The Triangle Center for Evolutionary Medicine (TriCEM) and the Children’s Health and Discovery Initiative (CHDI) are pleased to announce the awardees of the 2019 TriCEM-CHDI Pilot Research Grants.
Applicants were asked to submit proposals focused on evolutionary medicine, broadly interpreted to involve research that uses evolutionary and ecological perspectives to understand and treat disease in humans, in order to study early life factors that influence childhood and lifelong health trajectories. Research teams were required to have at least one PI each from Duke School of Medicine and Duke University (including Trinity College of Arts and Sciences, Nicholas School of the Environment, Sanford School of Public Policy, and the Pratt School of Engineering).
Two proposals were chosen to receive $40,000 over 12-months, with an additional $10,000 available to support the projects upon submission of an external grant proposal.
Tracking what children eat can be hard. The typical ways we record diet, which include surveys or diaries, require kids to be familiar with reading and writing, or parents with spare time to help fill out tedious forms. These drawbacks are often hardest to overcome for children from low-income and minority families, which are also disproportionately afflicted by diseases related to nutrition, like obesity. Here, we propose as new way to track diet in kids using tools originally developed by field ecologists tracking complex animal diets. Our approach is called DNA metabarcoding, and it detects residual DNA from food, which remains in human stool after digestion. In this project, we will first show that DNA metabarcoding works on humans by testing it on samples collected from volunteers eating foods under a controlled environment. Afterwards, we will couple DNA metabarcoding with measures of fecal energy content to samples collected from children belonging to an obesity clinic based here in Durham. The resulting data will allow us to test the hypothesis that humans have evolved to more efficiently extract nutrients from food when weight-loss activities like diet or exercise are pursed. Finding evidence supporting this hypothesis will help explain why common weight-loss strategies have not yielded successful public policies. Our findings could also lead to new weight-loss diets that account for the plasticity of digestive efficiency by integrating hard-to-digest foods, such as plant fiber.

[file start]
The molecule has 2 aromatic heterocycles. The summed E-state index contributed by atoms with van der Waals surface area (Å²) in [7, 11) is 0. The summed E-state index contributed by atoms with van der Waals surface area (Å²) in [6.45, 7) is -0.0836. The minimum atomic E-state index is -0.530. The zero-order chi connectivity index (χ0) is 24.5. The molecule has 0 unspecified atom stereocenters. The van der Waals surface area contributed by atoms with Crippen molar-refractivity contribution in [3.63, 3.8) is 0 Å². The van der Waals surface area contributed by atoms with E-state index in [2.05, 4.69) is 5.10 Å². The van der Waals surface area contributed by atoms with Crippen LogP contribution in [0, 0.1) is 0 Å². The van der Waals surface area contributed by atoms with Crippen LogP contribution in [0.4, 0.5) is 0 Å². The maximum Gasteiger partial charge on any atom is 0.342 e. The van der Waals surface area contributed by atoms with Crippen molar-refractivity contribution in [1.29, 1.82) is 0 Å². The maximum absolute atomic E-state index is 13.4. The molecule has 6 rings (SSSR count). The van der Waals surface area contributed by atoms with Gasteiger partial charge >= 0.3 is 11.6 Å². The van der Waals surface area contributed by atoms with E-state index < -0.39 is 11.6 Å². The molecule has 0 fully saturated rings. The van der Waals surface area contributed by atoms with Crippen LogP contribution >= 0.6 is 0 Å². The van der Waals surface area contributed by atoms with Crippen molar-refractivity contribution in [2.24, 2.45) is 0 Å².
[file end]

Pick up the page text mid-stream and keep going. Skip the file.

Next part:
Osteosarcoma is the most common primary bone cancer in children. The major causes of death for nearly all kids with osteosarcoma are the metastatic spread of cells throughout the body that no longer respond to anti-cancer drugs. Metastasis and drug resistance are both processes that are grounded in evolutionary theory. During these evolutionary processes, selective pressures inside the body kill off most of the cancer cell population, leaving behind a few of the fittest survivors. The fittest cancer cells are the ones able to survive drug treatment and colonize distant organs. This process of selection from a diverse population creates a fitness bottleneck. We think these bottlenecks are the best times to kill the few remaining osteosarcoma cells and stop the disease. In this project, we are developing a system to track evolutionary bottleneck events during metastasis and therapy resistance and identify the genes that are turned on during each time a bottleneck occurs. We think the genes that are turned on during bottlenecks are the best candidates for new drugs to eradicate metastatic, drug-resistant osteosarcoma.